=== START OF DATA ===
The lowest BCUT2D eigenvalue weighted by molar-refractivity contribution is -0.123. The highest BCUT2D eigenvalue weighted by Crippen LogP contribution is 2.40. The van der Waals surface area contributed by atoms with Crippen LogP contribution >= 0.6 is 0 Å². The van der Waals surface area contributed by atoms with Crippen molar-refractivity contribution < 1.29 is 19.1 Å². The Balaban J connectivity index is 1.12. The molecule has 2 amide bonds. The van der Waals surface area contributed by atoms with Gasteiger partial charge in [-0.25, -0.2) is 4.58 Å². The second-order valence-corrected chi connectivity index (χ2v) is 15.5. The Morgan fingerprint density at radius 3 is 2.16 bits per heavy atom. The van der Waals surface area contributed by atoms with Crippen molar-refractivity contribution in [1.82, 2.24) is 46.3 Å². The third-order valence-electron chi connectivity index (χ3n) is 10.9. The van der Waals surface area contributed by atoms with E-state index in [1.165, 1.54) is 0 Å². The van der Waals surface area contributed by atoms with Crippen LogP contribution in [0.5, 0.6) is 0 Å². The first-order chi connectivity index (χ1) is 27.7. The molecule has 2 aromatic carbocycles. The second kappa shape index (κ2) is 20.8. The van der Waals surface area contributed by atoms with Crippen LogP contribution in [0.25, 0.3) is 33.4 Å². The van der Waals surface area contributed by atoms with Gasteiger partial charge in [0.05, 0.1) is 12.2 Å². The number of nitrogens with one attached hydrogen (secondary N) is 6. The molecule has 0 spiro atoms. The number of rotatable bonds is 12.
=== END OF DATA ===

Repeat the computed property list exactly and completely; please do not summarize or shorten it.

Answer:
The lowest BCUT2D eigenvalue weighted by molar-refractivity contribution is -0.123. The highest BCUT2D eigenvalue weighted by Crippen LogP contribution is 2.40. The van der Waals surface area contributed by atoms with Crippen LogP contribution >= 0.6 is 0 Å². The van der Waals surface area contributed by atoms with Crippen molar-refractivity contribution < 1.29 is 19.1 Å². The Balaban J connectivity index is 1.12. The molecule has 2 amide bonds. The van der Waals surface area contributed by atoms with Gasteiger partial charge in [-0.25, -0.2) is 4.58 Å². The second-order valence-corrected chi connectivity index (χ2v) is 15.5. The Morgan fingerprint density at radius 3 is 2.16 bits per heavy atom. The van der Waals surface area contributed by atoms with Crippen molar-refractivity contribution in [1.82, 2.24) is 46.3 Å². The third-order valence-electron chi connectivity index (χ3n) is 10.9. The van der Waals surface area contributed by atoms with E-state index in [1.165, 1.54) is 0 Å². The van der Waals surface area contributed by atoms with Crippen LogP contribution in [0.5, 0.6) is 0 Å². The first-order chi connectivity index (χ1) is 27.7. The molecule has 2 aromatic carbocycles. The second kappa shape index (κ2) is 20.8. The van der Waals surface area contributed by atoms with Crippen LogP contribution in [0.25, 0.3) is 33.4 Å². The van der Waals surface area contributed by atoms with Gasteiger partial charge in [0.05, 0.1) is 12.2 Å². The number of nitrogens with one attached hydrogen (secondary N) is 6. The molecule has 0 spiro atoms. The number of rotatable bonds is 12.